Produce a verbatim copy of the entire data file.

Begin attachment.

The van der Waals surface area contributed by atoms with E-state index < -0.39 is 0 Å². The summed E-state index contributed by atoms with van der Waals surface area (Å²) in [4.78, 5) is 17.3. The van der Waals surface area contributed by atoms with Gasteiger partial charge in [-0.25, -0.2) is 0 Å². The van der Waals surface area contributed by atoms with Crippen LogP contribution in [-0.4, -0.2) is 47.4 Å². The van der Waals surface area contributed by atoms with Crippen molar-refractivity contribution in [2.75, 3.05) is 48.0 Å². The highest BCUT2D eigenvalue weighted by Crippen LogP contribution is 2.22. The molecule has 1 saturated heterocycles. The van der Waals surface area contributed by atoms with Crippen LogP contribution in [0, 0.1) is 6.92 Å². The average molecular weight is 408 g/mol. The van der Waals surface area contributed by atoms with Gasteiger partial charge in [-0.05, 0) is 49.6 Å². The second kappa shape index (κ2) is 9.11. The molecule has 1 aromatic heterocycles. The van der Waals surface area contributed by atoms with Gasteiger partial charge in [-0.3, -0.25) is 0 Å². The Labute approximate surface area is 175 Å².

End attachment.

The van der Waals surface area contributed by atoms with E-state index < -0.39 is 0 Å². The summed E-state index contributed by atoms with van der Waals surface area (Å²) in [4.78, 5) is 17.3. The van der Waals surface area contributed by atoms with Gasteiger partial charge in [-0.25, -0.2) is 0 Å². The van der Waals surface area contributed by atoms with Crippen LogP contribution in [-0.4, -0.2) is 47.4 Å². The van der Waals surface area contributed by atoms with Crippen molar-refractivity contribution in [2.75, 3.05) is 48.0 Å². The highest BCUT2D eigenvalue weighted by Crippen LogP contribution is 2.22. The molecule has 1 saturated heterocycles. The van der Waals surface area contributed by atoms with Crippen LogP contribution in [0, 0.1) is 6.92 Å². The average molecular weight is 408 g/mol. The van der Waals surface area contributed by atoms with Gasteiger partial charge in [-0.05, 0) is 49.6 Å². The second kappa shape index (κ2) is 9.11. The molecule has 1 aromatic heterocycles. The van der Waals surface area contributed by atoms with Gasteiger partial charge in [-0.3, -0.25) is 0 Å². The Labute approximate surface area is 175 Å².